A better way to pinpoint where volcanic eruptions are likely to occur has been produced by an international team of geophysicists.
Scientists from the universities of Leeds, Purdue, Indiana and Addis Ababa, investigated volcanic activity occurring in the remote Afar desert of Northern Ethiopia between 2005 and 2009.
By studying a rare sequence of 13 magmatic events - where hot molten rock was intruded into a crack between the African and Arabian plates - they found that the location of each intrusion was not random. They showed that they were linked because each event changed the amount of tension in the earth's crust.
The findings, published in Nature Geoscience, will help scientists to more accurately predict where volcanic eruptions could strike and contribute to efforts to limit the damage they can cause.
Lead author Dr Ian Hamling, who completed the analysis as part of his PhD in the School of Earth and Environment at the University of Leeds said: "It's been known for some time that a large earthquake has a role to play in triggering subsequent earthquakes, but until now, our knowledge of volcanic events has been based on isolated cases. We have demonstrated that volcanic eruptions can influence each other. This will help us predict where future volcanic eruptions are likely to happen."
The team studied the region around a large volcanic dyke - a vertical crack which is created when Magma seeps from underground through rifts in the surface of the earth - which erupted in the Afar desert in September 2005.
he Magma - hot molten rock - was injected along the dyke between depths of 2 and 9 km, and altered the tension of the earth. The team was able to watch the 12 smaller dykes that subsequently took place in the same region over a four year period.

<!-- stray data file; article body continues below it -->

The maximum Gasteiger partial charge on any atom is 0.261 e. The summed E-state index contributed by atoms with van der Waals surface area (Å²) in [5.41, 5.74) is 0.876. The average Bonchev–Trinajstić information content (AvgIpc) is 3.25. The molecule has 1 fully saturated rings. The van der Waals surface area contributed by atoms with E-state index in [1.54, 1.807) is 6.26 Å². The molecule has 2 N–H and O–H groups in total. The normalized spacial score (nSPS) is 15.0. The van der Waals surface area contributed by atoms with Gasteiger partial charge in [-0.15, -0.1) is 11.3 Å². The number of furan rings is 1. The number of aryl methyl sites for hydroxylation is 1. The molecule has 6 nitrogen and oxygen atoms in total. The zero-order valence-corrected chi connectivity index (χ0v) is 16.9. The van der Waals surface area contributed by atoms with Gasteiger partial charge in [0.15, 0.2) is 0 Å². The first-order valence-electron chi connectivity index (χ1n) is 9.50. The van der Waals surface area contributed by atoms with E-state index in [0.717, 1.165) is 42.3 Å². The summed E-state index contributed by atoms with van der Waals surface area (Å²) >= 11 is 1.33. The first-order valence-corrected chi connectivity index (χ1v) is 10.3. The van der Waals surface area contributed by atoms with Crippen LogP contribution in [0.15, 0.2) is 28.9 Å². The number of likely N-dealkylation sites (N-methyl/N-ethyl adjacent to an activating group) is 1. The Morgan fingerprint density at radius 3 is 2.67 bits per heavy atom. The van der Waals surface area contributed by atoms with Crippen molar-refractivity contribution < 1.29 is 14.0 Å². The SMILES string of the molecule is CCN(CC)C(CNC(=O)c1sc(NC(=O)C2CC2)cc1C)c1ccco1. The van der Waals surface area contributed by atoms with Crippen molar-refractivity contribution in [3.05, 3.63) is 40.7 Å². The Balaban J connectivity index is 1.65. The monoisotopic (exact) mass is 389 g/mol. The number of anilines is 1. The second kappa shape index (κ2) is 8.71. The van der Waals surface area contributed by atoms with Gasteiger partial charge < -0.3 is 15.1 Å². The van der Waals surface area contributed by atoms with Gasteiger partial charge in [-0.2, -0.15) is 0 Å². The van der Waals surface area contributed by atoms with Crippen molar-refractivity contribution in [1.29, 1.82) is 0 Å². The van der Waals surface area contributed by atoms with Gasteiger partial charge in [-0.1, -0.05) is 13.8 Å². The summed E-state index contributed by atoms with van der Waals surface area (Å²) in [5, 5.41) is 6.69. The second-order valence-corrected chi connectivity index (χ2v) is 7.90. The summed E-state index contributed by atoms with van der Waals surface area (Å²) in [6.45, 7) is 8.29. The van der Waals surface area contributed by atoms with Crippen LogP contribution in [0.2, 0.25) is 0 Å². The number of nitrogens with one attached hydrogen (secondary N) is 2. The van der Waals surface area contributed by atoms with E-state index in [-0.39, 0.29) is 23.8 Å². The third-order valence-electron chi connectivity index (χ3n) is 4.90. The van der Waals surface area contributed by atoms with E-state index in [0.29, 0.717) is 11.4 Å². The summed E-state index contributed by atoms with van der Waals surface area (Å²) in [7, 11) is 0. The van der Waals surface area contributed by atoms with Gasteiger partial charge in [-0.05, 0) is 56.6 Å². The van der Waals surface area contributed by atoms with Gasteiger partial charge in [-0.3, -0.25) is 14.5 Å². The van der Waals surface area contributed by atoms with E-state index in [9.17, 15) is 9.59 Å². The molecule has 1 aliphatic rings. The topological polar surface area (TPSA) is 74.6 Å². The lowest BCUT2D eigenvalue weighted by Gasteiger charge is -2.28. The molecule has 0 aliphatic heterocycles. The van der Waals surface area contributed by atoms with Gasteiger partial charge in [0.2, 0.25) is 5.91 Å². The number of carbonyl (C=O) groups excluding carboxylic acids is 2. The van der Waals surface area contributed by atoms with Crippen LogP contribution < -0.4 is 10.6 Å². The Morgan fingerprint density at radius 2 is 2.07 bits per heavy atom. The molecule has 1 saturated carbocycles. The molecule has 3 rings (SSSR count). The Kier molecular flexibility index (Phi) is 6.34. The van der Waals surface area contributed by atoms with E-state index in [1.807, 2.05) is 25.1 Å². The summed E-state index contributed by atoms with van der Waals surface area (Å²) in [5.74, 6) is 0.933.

By monitoring levels of tension in the ground near where each dyke was intruded they found that subsequent eruptions were more likely in places where the tension increases.
Dr Hamling said: "If you look at this year's eruptions at Ejafjallajokull in Iceland, by estimating the tension in the crust at other volcanoes nearby, you could estimate whether the likelihood of them eruption has increased or decreased. Knowing the state of stress in this way won't tell you when an eruption will happen, but it will give a better idea of where it is most likely to occur."
The paper 'Stress transfer between thirteen successive dyke intrusions in Ethiopia' by Drs Ian Hamling and Tim Wright of the School of Earth and Environment at the University of Leeds; Eric Calais and Laura Bennati of the Department of Earth and Atmospheric Sciences at Purdue University, Indiana, and Elias Lewi of the Geophysical Obervatory, Addis Ababa University, Ethiopia, is available online in Nature Geoscience.
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Notes to editors
The 2008 Research Assessment Exercise showed the University of Leeds to be the UK's eighth biggest research powerhouse. The University is one of the largest higher education institutions in the UK and a member of the Russell Group of research-intensive universities. The University's vision is to secure a place among the world's top 50 by 2015.
Ian Hamling was funded through a studentship from the UK National Centre for Earth Observation, and is now a postdoctoral researcher at the Abdus Salam International Centre for Theoretical Physics in Trieste, Italy. Tim Wright is a Royal Society research fellow at the School of Earth and Environment at the University of Leeds and the principle investigator of the NERC-funded Afar Rift Consortium (http://see.